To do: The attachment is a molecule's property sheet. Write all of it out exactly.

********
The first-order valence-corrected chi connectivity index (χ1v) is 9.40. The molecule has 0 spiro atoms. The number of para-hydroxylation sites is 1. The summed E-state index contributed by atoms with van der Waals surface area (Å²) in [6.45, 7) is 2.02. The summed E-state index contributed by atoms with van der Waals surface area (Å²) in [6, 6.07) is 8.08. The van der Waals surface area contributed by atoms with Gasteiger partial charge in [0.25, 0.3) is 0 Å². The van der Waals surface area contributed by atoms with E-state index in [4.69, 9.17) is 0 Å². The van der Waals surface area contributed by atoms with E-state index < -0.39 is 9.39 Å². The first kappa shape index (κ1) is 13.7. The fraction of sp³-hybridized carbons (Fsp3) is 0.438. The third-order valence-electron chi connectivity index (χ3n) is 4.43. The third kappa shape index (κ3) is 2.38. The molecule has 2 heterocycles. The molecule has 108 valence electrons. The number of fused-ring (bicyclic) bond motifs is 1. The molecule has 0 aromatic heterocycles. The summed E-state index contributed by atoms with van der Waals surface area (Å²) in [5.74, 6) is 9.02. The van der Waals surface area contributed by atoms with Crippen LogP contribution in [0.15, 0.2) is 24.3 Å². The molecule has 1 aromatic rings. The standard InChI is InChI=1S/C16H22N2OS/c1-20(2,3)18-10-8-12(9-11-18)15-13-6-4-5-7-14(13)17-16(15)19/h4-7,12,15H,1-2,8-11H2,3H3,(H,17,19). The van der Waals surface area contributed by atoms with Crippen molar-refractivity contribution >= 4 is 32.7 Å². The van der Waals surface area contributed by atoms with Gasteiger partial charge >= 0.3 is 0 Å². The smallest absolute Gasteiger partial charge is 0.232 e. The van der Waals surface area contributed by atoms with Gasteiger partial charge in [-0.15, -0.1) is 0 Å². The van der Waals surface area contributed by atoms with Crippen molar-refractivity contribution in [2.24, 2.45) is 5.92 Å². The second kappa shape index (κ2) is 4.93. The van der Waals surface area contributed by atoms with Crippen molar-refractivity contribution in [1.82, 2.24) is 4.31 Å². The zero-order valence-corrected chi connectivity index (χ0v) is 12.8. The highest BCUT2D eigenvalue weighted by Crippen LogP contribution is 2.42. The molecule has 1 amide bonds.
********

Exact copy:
The first-order valence-corrected chi connectivity index (χ1v) is 9.40. The molecule has 0 spiro atoms. The number of para-hydroxylation sites is 1. The summed E-state index contributed by atoms with van der Waals surface area (Å²) in [6.45, 7) is 2.02. The summed E-state index contributed by atoms with van der Waals surface area (Å²) in [6, 6.07) is 8.08. The van der Waals surface area contributed by atoms with Gasteiger partial charge in [0.25, 0.3) is 0 Å². The van der Waals surface area contributed by atoms with E-state index in [4.69, 9.17) is 0 Å². The van der Waals surface area contributed by atoms with E-state index < -0.39 is 9.39 Å². The first kappa shape index (κ1) is 13.7. The fraction of sp³-hybridized carbons (Fsp3) is 0.438. The third-order valence-electron chi connectivity index (χ3n) is 4.43. The third kappa shape index (κ3) is 2.38. The molecule has 2 heterocycles. The molecule has 108 valence electrons. The number of fused-ring (bicyclic) bond motifs is 1. The molecule has 0 aromatic heterocycles. The summed E-state index contributed by atoms with van der Waals surface area (Å²) in [5.74, 6) is 9.02. The van der Waals surface area contributed by atoms with Crippen LogP contribution in [0.15, 0.2) is 24.3 Å². The molecule has 1 aromatic rings. The standard InChI is InChI=1S/C16H22N2OS/c1-20(2,3)18-10-8-12(9-11-18)15-13-6-4-5-7-14(13)17-16(15)19/h4-7,12,15H,1-2,8-11H2,3H3,(H,17,19). The van der Waals surface area contributed by atoms with Crippen molar-refractivity contribution >= 4 is 32.7 Å². The van der Waals surface area contributed by atoms with Gasteiger partial charge >= 0.3 is 0 Å². The smallest absolute Gasteiger partial charge is 0.232 e. The van der Waals surface area contributed by atoms with Gasteiger partial charge in [-0.15, -0.1) is 0 Å². The van der Waals surface area contributed by atoms with Crippen molar-refractivity contribution in [2.24, 2.45) is 5.92 Å². The second kappa shape index (κ2) is 4.93. The van der Waals surface area contributed by atoms with Crippen molar-refractivity contribution in [1.82, 2.24) is 4.31 Å². The zero-order valence-corrected chi connectivity index (χ0v) is 12.8. The highest BCUT2D eigenvalue weighted by Crippen LogP contribution is 2.42. The molecule has 1 amide bonds.